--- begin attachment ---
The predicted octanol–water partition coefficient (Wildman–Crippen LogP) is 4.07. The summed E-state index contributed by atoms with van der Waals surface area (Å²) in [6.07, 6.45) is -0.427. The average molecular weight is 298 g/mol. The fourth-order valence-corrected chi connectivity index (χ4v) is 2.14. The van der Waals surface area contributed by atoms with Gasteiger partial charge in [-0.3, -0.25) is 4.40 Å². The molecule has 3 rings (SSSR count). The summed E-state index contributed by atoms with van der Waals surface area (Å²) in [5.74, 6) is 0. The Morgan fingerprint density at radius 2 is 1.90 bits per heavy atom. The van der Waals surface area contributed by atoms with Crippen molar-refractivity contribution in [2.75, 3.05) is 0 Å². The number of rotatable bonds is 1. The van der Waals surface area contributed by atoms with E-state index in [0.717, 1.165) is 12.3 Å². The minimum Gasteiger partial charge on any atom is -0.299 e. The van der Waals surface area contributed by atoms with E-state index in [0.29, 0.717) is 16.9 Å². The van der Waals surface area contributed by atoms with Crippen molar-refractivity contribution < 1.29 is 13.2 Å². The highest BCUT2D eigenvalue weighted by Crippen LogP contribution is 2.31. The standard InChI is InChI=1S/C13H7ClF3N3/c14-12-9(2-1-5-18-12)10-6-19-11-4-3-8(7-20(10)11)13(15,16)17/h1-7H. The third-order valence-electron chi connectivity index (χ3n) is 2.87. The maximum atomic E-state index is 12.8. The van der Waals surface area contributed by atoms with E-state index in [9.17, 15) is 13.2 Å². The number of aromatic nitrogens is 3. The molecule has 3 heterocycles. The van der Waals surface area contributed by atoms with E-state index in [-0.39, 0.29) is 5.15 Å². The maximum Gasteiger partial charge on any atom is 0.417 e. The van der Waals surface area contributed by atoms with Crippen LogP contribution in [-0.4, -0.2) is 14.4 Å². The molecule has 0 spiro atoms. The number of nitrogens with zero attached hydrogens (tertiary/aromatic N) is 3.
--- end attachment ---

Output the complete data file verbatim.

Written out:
The predicted octanol–water partition coefficient (Wildman–Crippen LogP) is 4.07. The summed E-state index contributed by atoms with van der Waals surface area (Å²) in [6.07, 6.45) is -0.427. The average molecular weight is 298 g/mol. The fourth-order valence-corrected chi connectivity index (χ4v) is 2.14. The van der Waals surface area contributed by atoms with Gasteiger partial charge in [-0.3, -0.25) is 4.40 Å². The molecule has 3 rings (SSSR count). The summed E-state index contributed by atoms with van der Waals surface area (Å²) in [5.74, 6) is 0. The Morgan fingerprint density at radius 2 is 1.90 bits per heavy atom. The van der Waals surface area contributed by atoms with Crippen molar-refractivity contribution in [2.75, 3.05) is 0 Å². The number of rotatable bonds is 1. The van der Waals surface area contributed by atoms with E-state index in [0.717, 1.165) is 12.3 Å². The minimum Gasteiger partial charge on any atom is -0.299 e. The van der Waals surface area contributed by atoms with E-state index in [0.29, 0.717) is 16.9 Å². The van der Waals surface area contributed by atoms with Crippen molar-refractivity contribution < 1.29 is 13.2 Å². The highest BCUT2D eigenvalue weighted by Crippen LogP contribution is 2.31. The standard InChI is InChI=1S/C13H7ClF3N3/c14-12-9(2-1-5-18-12)10-6-19-11-4-3-8(7-20(10)11)13(15,16)17/h1-7H. The third-order valence-electron chi connectivity index (χ3n) is 2.87. The maximum atomic E-state index is 12.8. The van der Waals surface area contributed by atoms with E-state index in [9.17, 15) is 13.2 Å². The number of aromatic nitrogens is 3. The molecule has 3 heterocycles. The van der Waals surface area contributed by atoms with E-state index in [-0.39, 0.29) is 5.15 Å². The maximum Gasteiger partial charge on any atom is 0.417 e. The van der Waals surface area contributed by atoms with Crippen LogP contribution in [-0.4, -0.2) is 14.4 Å². The molecule has 0 spiro atoms. The number of nitrogens with zero attached hydrogens (tertiary/aromatic N) is 3.